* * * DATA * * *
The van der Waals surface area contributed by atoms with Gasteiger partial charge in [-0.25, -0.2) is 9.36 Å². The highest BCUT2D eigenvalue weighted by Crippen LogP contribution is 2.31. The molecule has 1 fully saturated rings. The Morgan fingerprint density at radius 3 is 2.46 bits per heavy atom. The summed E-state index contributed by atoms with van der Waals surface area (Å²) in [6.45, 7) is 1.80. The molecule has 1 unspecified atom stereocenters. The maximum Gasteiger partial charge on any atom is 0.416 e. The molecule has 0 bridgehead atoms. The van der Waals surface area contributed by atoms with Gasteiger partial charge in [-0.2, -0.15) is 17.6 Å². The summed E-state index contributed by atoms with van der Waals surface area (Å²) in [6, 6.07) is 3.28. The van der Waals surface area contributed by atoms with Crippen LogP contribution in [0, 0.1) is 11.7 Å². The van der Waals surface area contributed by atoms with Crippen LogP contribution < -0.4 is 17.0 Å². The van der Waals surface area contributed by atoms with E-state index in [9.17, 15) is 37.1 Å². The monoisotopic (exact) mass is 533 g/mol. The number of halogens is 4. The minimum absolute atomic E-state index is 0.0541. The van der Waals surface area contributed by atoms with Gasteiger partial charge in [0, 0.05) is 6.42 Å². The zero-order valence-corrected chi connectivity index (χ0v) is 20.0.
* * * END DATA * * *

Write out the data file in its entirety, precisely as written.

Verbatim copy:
The van der Waals surface area contributed by atoms with Gasteiger partial charge in [-0.25, -0.2) is 9.36 Å². The highest BCUT2D eigenvalue weighted by Crippen LogP contribution is 2.31. The molecule has 1 fully saturated rings. The Morgan fingerprint density at radius 3 is 2.46 bits per heavy atom. The summed E-state index contributed by atoms with van der Waals surface area (Å²) in [6.45, 7) is 1.80. The molecule has 1 unspecified atom stereocenters. The maximum Gasteiger partial charge on any atom is 0.416 e. The molecule has 0 bridgehead atoms. The van der Waals surface area contributed by atoms with Gasteiger partial charge in [-0.2, -0.15) is 17.6 Å². The summed E-state index contributed by atoms with van der Waals surface area (Å²) in [6, 6.07) is 3.28. The van der Waals surface area contributed by atoms with Crippen LogP contribution in [0, 0.1) is 11.7 Å². The van der Waals surface area contributed by atoms with Crippen LogP contribution < -0.4 is 17.0 Å². The van der Waals surface area contributed by atoms with E-state index in [9.17, 15) is 37.1 Å². The monoisotopic (exact) mass is 533 g/mol. The number of halogens is 4. The minimum absolute atomic E-state index is 0.0541. The van der Waals surface area contributed by atoms with Gasteiger partial charge in [0, 0.05) is 6.42 Å². The zero-order valence-corrected chi connectivity index (χ0v) is 20.0.